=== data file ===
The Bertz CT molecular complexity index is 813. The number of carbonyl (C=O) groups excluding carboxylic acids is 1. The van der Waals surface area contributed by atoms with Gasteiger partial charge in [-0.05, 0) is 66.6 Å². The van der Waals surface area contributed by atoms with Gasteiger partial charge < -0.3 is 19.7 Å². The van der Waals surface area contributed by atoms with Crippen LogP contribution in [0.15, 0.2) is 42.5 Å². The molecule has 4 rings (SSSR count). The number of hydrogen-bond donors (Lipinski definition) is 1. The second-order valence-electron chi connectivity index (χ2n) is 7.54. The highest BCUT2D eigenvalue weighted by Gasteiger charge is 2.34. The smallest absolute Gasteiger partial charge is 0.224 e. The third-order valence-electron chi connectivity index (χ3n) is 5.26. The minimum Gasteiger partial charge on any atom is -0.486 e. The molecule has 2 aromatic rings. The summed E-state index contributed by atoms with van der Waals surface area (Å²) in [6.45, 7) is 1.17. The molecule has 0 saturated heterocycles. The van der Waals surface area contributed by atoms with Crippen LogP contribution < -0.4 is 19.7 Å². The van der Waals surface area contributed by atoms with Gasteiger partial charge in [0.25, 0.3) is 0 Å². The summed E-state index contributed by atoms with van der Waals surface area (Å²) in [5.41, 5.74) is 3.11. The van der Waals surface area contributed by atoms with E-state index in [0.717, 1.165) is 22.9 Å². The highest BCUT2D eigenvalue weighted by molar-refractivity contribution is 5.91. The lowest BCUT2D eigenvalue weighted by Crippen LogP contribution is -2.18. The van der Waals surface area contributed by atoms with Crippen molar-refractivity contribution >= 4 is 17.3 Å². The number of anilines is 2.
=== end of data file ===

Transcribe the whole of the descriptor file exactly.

The Bertz CT molecular complexity index is 813. The number of carbonyl (C=O) groups excluding carboxylic acids is 1. The van der Waals surface area contributed by atoms with Gasteiger partial charge in [-0.05, 0) is 66.6 Å². The van der Waals surface area contributed by atoms with Gasteiger partial charge < -0.3 is 19.7 Å². The van der Waals surface area contributed by atoms with Crippen LogP contribution in [0.15, 0.2) is 42.5 Å². The molecule has 4 rings (SSSR count). The number of hydrogen-bond donors (Lipinski definition) is 1. The second-order valence-electron chi connectivity index (χ2n) is 7.54. The highest BCUT2D eigenvalue weighted by Gasteiger charge is 2.34. The smallest absolute Gasteiger partial charge is 0.224 e. The third-order valence-electron chi connectivity index (χ3n) is 5.26. The minimum Gasteiger partial charge on any atom is -0.486 e. The molecule has 2 aromatic rings. The summed E-state index contributed by atoms with van der Waals surface area (Å²) in [6.45, 7) is 1.17. The molecule has 0 saturated heterocycles. The van der Waals surface area contributed by atoms with Crippen LogP contribution < -0.4 is 19.7 Å². The van der Waals surface area contributed by atoms with Gasteiger partial charge in [0.25, 0.3) is 0 Å². The summed E-state index contributed by atoms with van der Waals surface area (Å²) in [5.41, 5.74) is 3.11. The van der Waals surface area contributed by atoms with E-state index in [0.717, 1.165) is 22.9 Å². The highest BCUT2D eigenvalue weighted by molar-refractivity contribution is 5.91. The lowest BCUT2D eigenvalue weighted by Crippen LogP contribution is -2.18. The van der Waals surface area contributed by atoms with Crippen molar-refractivity contribution >= 4 is 17.3 Å². The number of anilines is 2.